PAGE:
Tropical Fish Keeping - Aquarium fish care and resources (http://www.tropicalfishkeeping.com/forum.php)
- Tropical Fish Diseases (http://www.tropicalfishkeeping.com/tropical-fish-diseases/)
- - Beginner in need of some fish disease advice. (http://www.tropicalfishkeeping.com/tropical-fish-diseases/beginner-need-some-fish-disease-advice-71272/)
Beginner in need of some fish disease advice.
Hi everyone, I'm hoping that someone could please help me out. I just started keeping fish in november 2010 in my 125 litre freshwater tropical aquarium. I have had a few deaths in my tank so far, which i think was due to low PH which is sorted now and sitting nicely at around 7. In my tank i have ten neon tetras, 4 congo tetra, 1 bleeding heart tetra, 1 plec, 4 clown loaches, 5 silver tip tetras, 2 guppys, 2 platys and 1 shrimp. the problem is with congos in which 2 of them have a growth on there mouth which is getting progressively bigger. The growths almost look like warts which on one of the congos is on the side of the mouth and on the other is above the mouth. These have been visible for a few weeks and growing slowly. The fish seem uneffected otherwise, still feeding and active. I feed the fish varied diet of flakes and frozen foods. I have recently just started using seachem stability which has made the vital levels (ammonia, nitrate and nitrite) all zero, which was not the case when i was using stress zyme for the first 5 months and some of the levels were to high. Any help on this problem would be much appreciated. Thank you.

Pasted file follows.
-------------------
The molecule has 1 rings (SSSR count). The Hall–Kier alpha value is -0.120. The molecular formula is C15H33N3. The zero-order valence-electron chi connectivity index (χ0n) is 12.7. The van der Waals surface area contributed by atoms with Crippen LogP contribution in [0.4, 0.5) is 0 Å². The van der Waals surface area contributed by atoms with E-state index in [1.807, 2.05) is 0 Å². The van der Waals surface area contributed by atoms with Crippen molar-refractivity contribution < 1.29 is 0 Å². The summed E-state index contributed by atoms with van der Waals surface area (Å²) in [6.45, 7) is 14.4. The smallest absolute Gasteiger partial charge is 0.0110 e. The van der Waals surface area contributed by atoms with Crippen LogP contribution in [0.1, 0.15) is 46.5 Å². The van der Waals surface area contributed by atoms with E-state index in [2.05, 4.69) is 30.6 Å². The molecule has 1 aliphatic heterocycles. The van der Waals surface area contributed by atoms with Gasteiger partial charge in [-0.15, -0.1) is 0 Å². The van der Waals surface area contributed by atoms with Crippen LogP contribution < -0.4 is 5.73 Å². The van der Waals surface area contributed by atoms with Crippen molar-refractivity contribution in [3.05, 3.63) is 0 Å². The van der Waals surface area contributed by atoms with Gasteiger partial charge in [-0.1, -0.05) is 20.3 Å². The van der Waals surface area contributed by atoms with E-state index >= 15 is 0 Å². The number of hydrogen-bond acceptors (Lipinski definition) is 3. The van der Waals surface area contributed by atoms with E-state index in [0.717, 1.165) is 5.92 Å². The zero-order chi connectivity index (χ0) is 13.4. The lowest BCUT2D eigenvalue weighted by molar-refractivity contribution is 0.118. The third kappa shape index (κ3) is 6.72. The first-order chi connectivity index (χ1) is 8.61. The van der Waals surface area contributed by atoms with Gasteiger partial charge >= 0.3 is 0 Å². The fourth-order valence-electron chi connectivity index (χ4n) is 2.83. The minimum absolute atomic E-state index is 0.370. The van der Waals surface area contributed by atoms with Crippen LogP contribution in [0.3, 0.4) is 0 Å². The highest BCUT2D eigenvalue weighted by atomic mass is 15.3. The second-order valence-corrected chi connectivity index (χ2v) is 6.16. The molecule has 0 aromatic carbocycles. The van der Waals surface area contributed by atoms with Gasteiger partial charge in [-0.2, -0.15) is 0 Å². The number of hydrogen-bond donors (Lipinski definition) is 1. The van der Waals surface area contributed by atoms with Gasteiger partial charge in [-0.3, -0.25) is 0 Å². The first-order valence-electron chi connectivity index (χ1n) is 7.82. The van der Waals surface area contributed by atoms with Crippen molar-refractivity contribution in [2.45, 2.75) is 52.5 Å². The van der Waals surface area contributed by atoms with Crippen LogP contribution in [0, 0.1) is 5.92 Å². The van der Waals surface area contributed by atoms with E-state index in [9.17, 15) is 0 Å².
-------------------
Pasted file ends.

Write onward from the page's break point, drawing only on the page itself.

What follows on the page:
That is quite a heavy population in such a small tank. I count 29 fish and 1 shrimp in a 33 gallon tank. Some of those fish are going to get quite large, such as the pleco and congo tetras, & the loaches. Using chemicals to control water quality is going to leave you ultimately with a tank full of dead fish. The answer is to either get a much larger tank or to eliminate the largest of the fish so that this tank is properly stocked.
In regards to the medical problem with the congo tetras, it sounds like lymphocystis, which is a virus, thus there is no treatment for it. It will need to run its course, and if the fish are otherwise healthy and in good water conditions, it should go away on its own. It may come back again at any time, and it may affect other species within the tank. The cysts can appear anywhere on the fish, from body, to mouth, to fins.
Considering your stocking level, I would be concerned about water quality and would suggest at least 2 - 3 water changes/wk of 20% each time until you can get your population sorted and fixed.
|All times are GMT -5. The time now is 09:51 AM.|
Powered by vBulletin® Version 3.8.8
Copyright ©2000 - 2016, vBulletin Solutions, Inc.
User Alert System provided by Advanced User Tagging (Pro) - vBulletin Mods & Addons Copyright © 2016 DragonByte Technologies Ltd.